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Monday, October 7, 2013

Bitterness and unresolved anger

Note that I don't have these ("bitterness and unresolved anger"), but I read something this morning that reminded me that far too many do.  now it isn't that I fail to struggle this area...from time to time we all do with these kinds of feelings...but I have been truly blessed in life with a capacity to learn, and learning is, I think, the key to not falling into the bitter and angry trap.

The learning stuff is part nature and part nurture.

The nature part of this equation is a bit more nebulous than it's counterpart in nurture.  Two concrete examples do come to mind though when I think about myself.

1) From a very early age I've always been consuming information.  I would go to bed reading the encyclopedia.  I've read the newspaper just about every day of my life since I was old enough to read.  I probably spend an hour or more a day reading the news on-line.  I am an information junkie.

2) I've learned to change my mind about things when presented with evidence that runs counter to an established view.  Personally I think far too many people confuse "principle" with "stubborn" (especially in Washington DC).

Having a built-in capacity to learn seems to be an essential tool to help you overcome those periods when you have all these feelings that you just can't seem to handle.  If anything, it provides a kind of safety net of sorts: you know that if you are feeling a certain way, others have probably felt it too, so you seek out learning in that particular area to help yourself.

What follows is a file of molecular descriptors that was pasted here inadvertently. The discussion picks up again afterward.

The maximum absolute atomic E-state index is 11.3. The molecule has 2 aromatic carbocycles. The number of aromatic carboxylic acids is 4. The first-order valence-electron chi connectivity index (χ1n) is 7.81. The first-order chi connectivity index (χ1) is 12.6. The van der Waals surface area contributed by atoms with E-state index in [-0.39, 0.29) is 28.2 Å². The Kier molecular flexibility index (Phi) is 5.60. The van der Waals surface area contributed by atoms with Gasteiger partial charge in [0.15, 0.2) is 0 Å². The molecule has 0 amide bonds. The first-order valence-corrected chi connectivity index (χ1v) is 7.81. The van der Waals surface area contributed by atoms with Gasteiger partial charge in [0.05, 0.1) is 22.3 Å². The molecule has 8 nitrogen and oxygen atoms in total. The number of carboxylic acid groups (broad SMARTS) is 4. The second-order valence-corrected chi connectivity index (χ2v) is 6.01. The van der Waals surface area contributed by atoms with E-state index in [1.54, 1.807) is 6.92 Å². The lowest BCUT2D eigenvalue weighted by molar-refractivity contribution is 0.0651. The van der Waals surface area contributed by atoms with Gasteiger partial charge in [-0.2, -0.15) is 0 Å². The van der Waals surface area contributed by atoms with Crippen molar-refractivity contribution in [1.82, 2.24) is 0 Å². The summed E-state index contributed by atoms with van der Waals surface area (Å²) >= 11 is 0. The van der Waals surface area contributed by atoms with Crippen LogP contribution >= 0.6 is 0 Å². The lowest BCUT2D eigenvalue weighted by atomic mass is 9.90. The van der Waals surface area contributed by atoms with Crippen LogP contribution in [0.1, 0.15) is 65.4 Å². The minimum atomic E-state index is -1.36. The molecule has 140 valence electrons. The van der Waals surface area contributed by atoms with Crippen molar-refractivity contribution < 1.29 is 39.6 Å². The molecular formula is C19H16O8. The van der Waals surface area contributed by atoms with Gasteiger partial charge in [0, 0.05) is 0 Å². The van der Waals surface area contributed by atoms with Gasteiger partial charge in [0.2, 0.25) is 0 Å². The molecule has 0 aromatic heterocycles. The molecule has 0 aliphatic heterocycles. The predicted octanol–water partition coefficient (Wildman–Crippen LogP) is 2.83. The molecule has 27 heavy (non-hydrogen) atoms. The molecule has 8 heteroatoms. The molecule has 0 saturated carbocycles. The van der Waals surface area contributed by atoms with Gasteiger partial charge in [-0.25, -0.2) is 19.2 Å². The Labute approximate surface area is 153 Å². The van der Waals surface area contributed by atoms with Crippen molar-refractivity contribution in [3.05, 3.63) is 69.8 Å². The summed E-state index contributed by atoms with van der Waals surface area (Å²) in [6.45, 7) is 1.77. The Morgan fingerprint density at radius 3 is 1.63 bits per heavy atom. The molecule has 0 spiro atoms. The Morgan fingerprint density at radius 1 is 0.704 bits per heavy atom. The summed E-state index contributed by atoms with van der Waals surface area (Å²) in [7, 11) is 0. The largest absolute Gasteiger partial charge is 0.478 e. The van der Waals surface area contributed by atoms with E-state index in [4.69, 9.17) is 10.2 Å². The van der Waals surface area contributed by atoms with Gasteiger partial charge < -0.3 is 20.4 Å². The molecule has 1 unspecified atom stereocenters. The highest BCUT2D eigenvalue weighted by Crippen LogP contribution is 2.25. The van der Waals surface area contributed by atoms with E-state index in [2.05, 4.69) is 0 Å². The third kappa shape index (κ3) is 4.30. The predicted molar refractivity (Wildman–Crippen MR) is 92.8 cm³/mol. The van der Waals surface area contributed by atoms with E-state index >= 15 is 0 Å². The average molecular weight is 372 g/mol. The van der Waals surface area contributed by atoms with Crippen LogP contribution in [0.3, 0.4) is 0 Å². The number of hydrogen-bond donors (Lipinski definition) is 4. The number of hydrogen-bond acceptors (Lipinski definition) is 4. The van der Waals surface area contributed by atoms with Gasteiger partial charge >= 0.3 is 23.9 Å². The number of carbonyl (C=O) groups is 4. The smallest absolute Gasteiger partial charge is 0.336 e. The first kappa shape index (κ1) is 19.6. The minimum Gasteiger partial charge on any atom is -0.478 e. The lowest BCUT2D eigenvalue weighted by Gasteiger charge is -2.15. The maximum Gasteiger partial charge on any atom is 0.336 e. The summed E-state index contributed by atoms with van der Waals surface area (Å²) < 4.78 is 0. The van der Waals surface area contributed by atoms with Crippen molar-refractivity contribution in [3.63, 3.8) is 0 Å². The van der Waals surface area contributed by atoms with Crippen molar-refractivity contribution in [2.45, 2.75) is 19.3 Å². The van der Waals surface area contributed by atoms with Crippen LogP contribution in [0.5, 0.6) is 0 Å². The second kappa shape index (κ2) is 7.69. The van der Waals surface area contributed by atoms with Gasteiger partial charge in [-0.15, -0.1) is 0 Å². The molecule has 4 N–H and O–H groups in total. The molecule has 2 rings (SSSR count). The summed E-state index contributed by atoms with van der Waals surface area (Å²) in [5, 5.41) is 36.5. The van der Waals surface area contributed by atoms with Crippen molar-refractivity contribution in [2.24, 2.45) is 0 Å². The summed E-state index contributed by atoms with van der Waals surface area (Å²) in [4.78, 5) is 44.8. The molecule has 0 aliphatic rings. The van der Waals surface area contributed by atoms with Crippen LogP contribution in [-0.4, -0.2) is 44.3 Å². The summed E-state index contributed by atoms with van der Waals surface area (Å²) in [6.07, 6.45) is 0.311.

The nurture part of this equation is easy:  I've simply been around people who were bitter and angry for most of their lives.  And some of them have died bitter and angry.  It seems to me that bitter and angry folks are probably pretty damn lonely, in part because they are so bitter and angry.  It's a horrid, vicious cycle that I suspect gets just about impossible to break as you get older.  Regardless, I decided a long time ago that I wasn't going to live my life this way.  I recognize my flaws, but failing to have a positive outlook isn't one of them.

In the end, maybe being bitter and angry really is a choice.  Maybe it's a choice that some folks simply don't realize really is a choice.  To paraphrase that philosopher of Western culture Geddy Lee, "If you choose not to decide you still have made a choice."  I think he's right (as well as being a heck of a good bass player).


Mike Sporer said...

Steve...I have my own way of looking at this. Most of us were raised to believe that we are basically flawed at our core, soul level. That isn't the case. At the core of our being, we are unbounded love. Getting quiet in the practice of meditation can help connect to that level. It is in our human side, our first attention, that guilt, resentment, bitterness, and anger resides. Trying to simply ignore and/or eliminate these feelings is futile...we are after all human. The trick is to see those flaws as a witness, accept them as human, and then move on. Over time, the bad feelings get dealt with. This has changed my live and helped me resolve some major regrets and resentments. People who live in the negative haven't really connected with the "God" that dwells within. Church dogma does not help anyone get to that awareness...Mike

Stephen Albert said...

Thanks for sharing your thoughts Mike. Very insightful.